Navy Vet: Antarctic Mission Gave Sailors Cancer

Navy Sent Crews To Antarctica For 'Operation Deep Freeze' In 1960s

A retired San Diego sailor told 10News he knows why thousands of Navy veterans are suffering from or dying from cancer.

Bill Vogel said he believes the cancer many fellow veterans have been stricken with was caused by a mission to the Antarctic called "Operation Deep Freeze." Vogel said the mission was for scientific research.

10News learned at least 15,000 military personnel were a part of the mission over the course of nearly a decade and all of them worked near a malfunctioning nuclear power plant.

The McMurdo Nuclear plant was built in Antarctica in the early 1960s and provided power to the base until it was shut down in 1972.

The Navy's final operating report found the plant suffered from 438 malfunctions during its operation, including leaking water surrounding the reactor and hairline cracks in the reactor liner.

The plant was dismantled when "possible stress corrosion cracking" in the piping system was discovered.

The Navy's final report didn't find evidence of excessive radiation exposure.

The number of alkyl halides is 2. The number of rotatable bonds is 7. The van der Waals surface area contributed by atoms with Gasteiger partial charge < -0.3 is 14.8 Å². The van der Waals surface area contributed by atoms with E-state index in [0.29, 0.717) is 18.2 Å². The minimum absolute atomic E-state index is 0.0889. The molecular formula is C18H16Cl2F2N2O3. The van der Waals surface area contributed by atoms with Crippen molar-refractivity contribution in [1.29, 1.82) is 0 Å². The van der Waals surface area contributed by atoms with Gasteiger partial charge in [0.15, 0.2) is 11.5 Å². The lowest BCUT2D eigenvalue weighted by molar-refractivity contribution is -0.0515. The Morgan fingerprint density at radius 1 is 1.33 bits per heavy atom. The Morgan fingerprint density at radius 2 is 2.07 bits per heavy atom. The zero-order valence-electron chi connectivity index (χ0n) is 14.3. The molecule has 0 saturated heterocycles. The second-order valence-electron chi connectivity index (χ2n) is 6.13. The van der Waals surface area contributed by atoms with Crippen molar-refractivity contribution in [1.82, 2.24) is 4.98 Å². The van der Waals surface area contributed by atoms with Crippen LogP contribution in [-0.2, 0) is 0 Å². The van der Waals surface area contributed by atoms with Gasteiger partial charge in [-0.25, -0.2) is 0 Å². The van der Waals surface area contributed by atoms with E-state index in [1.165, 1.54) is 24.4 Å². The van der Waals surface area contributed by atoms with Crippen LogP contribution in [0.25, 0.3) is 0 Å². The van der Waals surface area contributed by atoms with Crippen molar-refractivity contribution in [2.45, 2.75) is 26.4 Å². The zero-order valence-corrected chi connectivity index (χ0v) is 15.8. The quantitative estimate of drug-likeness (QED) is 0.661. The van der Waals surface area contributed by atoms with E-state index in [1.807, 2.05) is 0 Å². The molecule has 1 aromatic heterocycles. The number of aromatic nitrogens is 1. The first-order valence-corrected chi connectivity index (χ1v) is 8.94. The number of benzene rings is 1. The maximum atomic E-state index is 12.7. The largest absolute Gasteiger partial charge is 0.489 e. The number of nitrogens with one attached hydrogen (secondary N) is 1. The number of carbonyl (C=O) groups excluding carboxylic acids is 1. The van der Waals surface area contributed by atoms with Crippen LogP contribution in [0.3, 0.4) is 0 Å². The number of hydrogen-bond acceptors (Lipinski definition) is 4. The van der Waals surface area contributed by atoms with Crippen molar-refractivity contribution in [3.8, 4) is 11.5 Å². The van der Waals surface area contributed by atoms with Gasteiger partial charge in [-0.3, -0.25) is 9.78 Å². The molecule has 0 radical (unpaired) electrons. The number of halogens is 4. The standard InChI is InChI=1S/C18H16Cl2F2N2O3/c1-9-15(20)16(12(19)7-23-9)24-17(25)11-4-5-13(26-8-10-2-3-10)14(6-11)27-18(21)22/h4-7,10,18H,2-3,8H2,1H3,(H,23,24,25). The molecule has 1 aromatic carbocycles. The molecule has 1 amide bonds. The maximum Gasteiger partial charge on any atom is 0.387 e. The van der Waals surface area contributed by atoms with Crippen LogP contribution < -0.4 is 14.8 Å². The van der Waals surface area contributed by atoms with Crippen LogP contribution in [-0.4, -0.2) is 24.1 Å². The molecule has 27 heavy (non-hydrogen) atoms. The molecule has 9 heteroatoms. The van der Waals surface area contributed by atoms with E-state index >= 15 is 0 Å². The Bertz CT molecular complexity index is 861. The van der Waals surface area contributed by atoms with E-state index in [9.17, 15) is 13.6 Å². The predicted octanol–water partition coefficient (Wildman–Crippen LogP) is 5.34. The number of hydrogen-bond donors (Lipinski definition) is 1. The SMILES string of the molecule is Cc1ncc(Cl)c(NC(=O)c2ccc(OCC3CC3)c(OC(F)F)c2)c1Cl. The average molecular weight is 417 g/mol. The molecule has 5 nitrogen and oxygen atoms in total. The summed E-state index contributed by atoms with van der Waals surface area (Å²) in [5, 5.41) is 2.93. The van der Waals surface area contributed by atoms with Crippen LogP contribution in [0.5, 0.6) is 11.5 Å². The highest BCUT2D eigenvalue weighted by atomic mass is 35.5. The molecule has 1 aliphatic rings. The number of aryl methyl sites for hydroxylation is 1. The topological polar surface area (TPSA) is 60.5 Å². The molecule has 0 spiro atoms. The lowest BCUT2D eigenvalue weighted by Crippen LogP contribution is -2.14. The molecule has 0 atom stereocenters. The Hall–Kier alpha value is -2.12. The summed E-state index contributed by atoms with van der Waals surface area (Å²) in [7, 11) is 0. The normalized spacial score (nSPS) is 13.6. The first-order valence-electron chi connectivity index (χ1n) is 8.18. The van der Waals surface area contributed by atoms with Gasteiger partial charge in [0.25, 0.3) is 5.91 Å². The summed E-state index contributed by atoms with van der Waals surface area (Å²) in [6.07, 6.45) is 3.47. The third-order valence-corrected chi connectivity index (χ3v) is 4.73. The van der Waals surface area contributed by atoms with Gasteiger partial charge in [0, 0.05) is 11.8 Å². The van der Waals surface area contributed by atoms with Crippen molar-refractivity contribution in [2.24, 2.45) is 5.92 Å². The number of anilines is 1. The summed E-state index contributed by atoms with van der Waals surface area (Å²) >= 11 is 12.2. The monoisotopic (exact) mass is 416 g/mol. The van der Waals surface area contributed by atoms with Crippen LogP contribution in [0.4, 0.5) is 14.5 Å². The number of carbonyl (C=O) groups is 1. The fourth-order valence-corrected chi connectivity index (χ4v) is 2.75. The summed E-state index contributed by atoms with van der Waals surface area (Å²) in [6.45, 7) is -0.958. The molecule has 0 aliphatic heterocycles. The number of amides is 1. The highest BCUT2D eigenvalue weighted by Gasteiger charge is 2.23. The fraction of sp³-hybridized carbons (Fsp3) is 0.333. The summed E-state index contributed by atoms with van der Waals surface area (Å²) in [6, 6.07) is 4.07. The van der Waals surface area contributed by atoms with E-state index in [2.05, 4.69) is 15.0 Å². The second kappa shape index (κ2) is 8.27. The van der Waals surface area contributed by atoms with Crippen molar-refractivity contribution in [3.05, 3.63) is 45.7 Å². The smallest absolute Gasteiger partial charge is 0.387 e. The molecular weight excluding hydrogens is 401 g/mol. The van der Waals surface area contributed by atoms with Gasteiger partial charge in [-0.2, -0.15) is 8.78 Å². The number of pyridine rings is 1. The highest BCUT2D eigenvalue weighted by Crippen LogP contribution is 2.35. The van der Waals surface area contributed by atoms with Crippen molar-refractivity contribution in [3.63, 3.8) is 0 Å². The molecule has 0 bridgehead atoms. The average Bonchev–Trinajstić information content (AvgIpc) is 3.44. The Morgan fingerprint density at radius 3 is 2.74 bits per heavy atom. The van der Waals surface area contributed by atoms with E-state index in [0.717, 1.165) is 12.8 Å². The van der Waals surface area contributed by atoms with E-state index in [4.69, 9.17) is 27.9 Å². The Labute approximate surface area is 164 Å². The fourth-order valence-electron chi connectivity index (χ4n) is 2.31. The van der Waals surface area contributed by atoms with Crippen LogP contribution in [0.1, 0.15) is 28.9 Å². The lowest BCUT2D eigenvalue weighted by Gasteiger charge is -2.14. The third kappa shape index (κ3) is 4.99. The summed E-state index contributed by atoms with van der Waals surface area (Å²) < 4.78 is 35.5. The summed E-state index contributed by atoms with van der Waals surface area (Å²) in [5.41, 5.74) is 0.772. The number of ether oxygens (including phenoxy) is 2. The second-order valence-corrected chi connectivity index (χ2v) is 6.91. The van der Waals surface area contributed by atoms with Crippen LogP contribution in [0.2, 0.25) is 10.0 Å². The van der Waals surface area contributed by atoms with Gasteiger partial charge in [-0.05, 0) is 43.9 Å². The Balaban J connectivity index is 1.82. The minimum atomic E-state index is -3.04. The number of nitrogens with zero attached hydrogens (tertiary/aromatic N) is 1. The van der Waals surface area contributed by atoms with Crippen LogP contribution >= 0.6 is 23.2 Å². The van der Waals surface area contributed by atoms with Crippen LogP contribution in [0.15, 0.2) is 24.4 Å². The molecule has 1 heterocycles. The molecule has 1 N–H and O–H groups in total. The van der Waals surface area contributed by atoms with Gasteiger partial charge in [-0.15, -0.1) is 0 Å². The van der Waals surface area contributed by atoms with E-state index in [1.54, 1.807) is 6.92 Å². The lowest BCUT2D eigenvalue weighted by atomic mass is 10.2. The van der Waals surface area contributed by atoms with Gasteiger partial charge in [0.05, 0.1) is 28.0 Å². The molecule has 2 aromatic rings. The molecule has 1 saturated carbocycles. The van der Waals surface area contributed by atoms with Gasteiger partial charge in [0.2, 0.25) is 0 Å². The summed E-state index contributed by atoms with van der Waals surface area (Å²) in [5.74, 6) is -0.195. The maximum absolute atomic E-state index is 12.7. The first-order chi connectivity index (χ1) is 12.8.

Vogel's friend, Charlie Swinney, died a year ago from cancer. Swinney was one of many naval veterans who had similar concerns about their service at McMurdo after being diagnosed with cancerous tumors.

"Charlie had over 200 tumors in his body," Swinney's wife, Elaine, said from their Cleveland home.

"He kept saying, 'This isn't right. Why are there so many of us in this close group getting sick like this,'" she said.

Naval veteran Jim Landy lives in Pensacola, Fla., and fights stomach, liver and brain cancer.

"Word leaked out, we heard, that the soil around the facility was contaminated," Landy said.

10News learned the Department of Veteran Affairs denied medical coverage for some of the veterans who worked at McMurdo Station, including Charlie Swinney.

"Charlie just felt like he got kicked to the curb," Elaine Swinney said. “He felt like he didn't count. He felt betrayed."

"You owe them the truth of what happened," Vogel said. "Then you deal with the truth from that point forward."

To see the Navy's final operating report for the McMurdo Station nuclear power plant click here.

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